As we left Bulgaria for good a few of months ago, I thought it was in order to make a short guide based on my personal experience of the country, hopefully it will provide useful to fellow expats moving in, or tourists who don’t just come for 7 nights all inclusive in Sunny Beach or Borovets (nothing wrong with that type of holiday, if you’re into it-but as I haven’t done either, there’s nothing I have to say on the matter).
Caveat: although changes in Bulgaria are still slow, and not always for the better, things will have inevitably changed since we visited places, and probably even more by the time you read this, so don’t blame me if the restaurant I’m raving about has closed in the meantime-be a good boy (or girl) scout and double check my references.
Now for a brief introduction: Bulgaria is a naturally beautiful country. No, really! There is a little bit for everyone: high mountains, gentle rolling hills, rocky coastlines and beautiful (albeit horribly developped) beaches, great winter sports, quaint little towns and scattered, picturesque villages clinging to mountain sides. For those interested in history and archaeology, it’s a fascinating and painful place to visit-enormously interesting and rich in stories and remains, very poorly displayed and explained, and mercilessly looted and desacrated. As one would imagine, Bulgarians are proud of their heritage and the depth of their roots, and rightly so, but they seem to have given up to the ugly gods of money-ancient treasures have been looted and sold to private collectors all over the world, and immensly important sites have been for ever lost to horrendous hotels and office buildings, mostly on the coast of the Black Sea. Most of the remaining archaeology is poorly known, indicated and displayed, with some amazing sites even unknown to locals. There are however a few notable exceptions, that I will talk about a bit later on.
So here are my rather random bits about Bulgaria and Sofia:
Best times of the year: spring and autum. April-May and September-October have mild weather, and the nature is stunning. Beware the wild variations in temperature between day and night, however-it can be freezing (literally) at night, with brisk, sharp mornings at 5-10 degrees C, and merrily go up in the low 20′s by the end of the afternoon-plan your clothes accordingly-layers, layers, layers! Winters and summers can be quite extreme and therefore unpleasant, from weeks on end when the temperatures drop in the double digits below zero and snow piles high everywhere-including in towns where the cleaning and removal efforts can be a tad superficial; to sweltering summer days, temperatures roaring over 35 degrees celsius-they get particularly bad in the South and on the coast, but also along the Danube; even Sofia gets its fair share of baking hot sun. With all this in mind:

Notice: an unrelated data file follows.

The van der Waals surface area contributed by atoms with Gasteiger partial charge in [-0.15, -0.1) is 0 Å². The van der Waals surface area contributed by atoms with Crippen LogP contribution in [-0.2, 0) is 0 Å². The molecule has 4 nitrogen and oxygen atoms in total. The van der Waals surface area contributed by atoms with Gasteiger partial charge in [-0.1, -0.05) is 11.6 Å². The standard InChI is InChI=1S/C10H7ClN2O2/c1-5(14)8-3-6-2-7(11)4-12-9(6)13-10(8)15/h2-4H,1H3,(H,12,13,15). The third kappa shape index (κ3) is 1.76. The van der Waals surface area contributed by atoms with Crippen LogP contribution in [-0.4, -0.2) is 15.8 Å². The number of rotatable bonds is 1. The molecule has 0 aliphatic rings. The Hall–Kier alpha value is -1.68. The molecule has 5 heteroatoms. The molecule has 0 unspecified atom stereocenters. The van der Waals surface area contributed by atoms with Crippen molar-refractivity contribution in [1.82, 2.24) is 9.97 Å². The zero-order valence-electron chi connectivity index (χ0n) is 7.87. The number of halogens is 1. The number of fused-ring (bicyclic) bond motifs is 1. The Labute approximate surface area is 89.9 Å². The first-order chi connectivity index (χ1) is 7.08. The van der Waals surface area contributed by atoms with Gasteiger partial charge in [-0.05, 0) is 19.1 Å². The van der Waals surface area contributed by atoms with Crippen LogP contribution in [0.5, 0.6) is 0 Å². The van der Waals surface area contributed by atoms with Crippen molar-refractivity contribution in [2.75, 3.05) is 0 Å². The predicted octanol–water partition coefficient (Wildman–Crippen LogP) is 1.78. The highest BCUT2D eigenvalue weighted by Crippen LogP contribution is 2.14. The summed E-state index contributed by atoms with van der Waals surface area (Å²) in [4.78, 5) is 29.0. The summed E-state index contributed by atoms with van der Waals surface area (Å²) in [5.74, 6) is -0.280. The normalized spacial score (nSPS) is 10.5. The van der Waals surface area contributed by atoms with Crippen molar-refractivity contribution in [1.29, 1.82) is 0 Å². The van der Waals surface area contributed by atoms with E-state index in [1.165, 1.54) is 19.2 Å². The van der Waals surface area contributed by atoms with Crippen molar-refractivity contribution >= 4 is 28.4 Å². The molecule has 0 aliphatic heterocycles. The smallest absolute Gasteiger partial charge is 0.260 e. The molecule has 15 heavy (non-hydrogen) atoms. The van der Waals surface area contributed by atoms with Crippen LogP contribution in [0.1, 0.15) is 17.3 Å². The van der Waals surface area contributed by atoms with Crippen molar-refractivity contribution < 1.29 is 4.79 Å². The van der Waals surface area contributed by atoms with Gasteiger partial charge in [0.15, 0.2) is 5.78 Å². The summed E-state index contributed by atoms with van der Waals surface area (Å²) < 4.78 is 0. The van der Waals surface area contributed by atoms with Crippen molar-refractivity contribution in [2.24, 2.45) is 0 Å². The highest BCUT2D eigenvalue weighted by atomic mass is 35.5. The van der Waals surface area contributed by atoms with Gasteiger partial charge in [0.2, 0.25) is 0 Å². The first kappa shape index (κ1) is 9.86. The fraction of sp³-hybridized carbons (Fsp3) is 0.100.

Best drive: in May or early June, drive from Sofia to Varna; it’s a 4-6 hour drive – depending on the day of the week, hour of the day, and other misterious factors that will either make the road deserted and wonderful, or congested with thousands of old, decrepit vehicles moving cautiously at maximum 40 kms an hour in long queues (it made us think that either Bulgarians are not taught in driving school the esoteric art of overtaking, or that most vehicles are physically incapable of accelerating. It’s however probably a combination of both). On the plus side of the longer drive time-you’ll have plenty of chances to enjoy the very pleasant scenery. Same drive is beautiful in a very different way at the time the folliage starts to turn-sometimes in mid-late September, sometimes in early October. The mountains are covered in a riot of golds, reds and dark greens, and there’s a special light, a bit colder than the summer one, almost as if a very thin bluish veil has been drawn over the world. If you get a sunny week-end for this drive, it will stay with you for a very long time, believe me.
Best towns and villages: in no particular order-Varna, in spring, summer and autumn (avoid summer if you don’t like crowds and heat); Stara Zagora, in early June when the linden (or lime) trees are in bloom, and the roses are flowering; Plovdiv-anytime but not in summer, the town sits in a bowl surrounded by hills, which made it an ideal, sheltered location for very early human settlement, but also turns it into a right furnace in July and August; Veliko Tarnovo-ditto; Nessebar-in spring and early autumn, in order to avoid the hordes of tourists invading the Sunny Beach area; Koprivshtitsa (try saying that three times fast!)-late August, when they have the local holiday and the place is alive with people and music; Kazanlak-in June, when the famous roses are in bloom-but avoid, if you can, the infamous Rose Festival. It can be fun, but the whole world will be there and it can get quite oppressive; Sandanski in early September, if you have a thing for spas; and from there, Melnik later in the month, preferably during the grape picking period.